Blue-Black Spider Wasps

Blue-black spider wasp resting on senna foliage
Scientific Name
Anoplius spp.
Pompilidae (spider wasps) in order Hymenoptera (ants, bees, wasps)

There are nearly 50 North American species of blue-black spider wasps (genus Anoplius). Like other spider wasps, they have long legs, with stout spines at the outer tip of the tibia segment of the hind legs. Many species in this genus are entirely black, with a bluish sheen, while many others have an orange marking on the abdomen.

Females hunt wolf spiders, grass spiders, and similar spiders on the ground, flicking their wings nervously. Like other spider wasps, they drag their spider prey into an underground burrow, then lay an egg on it. The wasp larva hatches and eats the paralyzed but still-living spider.

These wasps are often seen visiting flowers.

Learn more about this and other spider wasps on their group page.

Common Name Synonyms
Anoplius Spider Wasps
The blue-black spider wasps that have an orange patch on their abdomen apparently are the species that Mydas flies mimic. In this case of Batesian mimicry, the harmless fly looks intimidating to would-be predators because it looks almost identical to the spider wasps, which are capable of delivering a painful sting.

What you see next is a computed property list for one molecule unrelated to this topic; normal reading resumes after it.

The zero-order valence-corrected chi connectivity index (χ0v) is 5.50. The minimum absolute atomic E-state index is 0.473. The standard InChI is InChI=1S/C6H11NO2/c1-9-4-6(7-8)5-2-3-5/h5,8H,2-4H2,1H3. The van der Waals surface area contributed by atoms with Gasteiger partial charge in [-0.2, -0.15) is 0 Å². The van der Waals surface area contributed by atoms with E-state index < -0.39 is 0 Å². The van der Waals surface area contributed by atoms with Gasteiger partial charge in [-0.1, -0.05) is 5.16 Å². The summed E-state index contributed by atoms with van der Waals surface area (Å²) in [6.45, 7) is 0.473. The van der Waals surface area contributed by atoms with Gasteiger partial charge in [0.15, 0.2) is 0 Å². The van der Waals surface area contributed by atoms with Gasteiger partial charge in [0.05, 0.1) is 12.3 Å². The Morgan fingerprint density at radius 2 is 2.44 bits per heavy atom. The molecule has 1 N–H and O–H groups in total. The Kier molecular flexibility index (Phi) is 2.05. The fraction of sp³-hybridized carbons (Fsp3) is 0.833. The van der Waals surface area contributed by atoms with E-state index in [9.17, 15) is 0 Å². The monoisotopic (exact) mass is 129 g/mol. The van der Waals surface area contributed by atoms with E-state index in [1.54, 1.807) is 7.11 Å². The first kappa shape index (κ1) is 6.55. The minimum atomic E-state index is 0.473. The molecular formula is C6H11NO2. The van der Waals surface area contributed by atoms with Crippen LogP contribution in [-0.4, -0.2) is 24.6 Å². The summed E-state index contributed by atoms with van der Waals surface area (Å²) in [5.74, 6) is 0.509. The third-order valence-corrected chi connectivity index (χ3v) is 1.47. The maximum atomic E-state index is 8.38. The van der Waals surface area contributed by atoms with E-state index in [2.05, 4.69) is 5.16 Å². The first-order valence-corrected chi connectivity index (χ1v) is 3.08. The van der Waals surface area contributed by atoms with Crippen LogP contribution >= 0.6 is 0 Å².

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About Land Invertebrates in Missouri
Invertebrates are animals without backbones, including earthworms, slugs, snails, and arthropods. Arthropods—invertebrates with “jointed legs” — are a group of invertebrates that includes crayfish, shrimp, millipedes, centipedes, mites, spiders, and insects. There may be as many as 10 million species of insects alive on earth today, and they probably constitute more than 90 percent all animal species.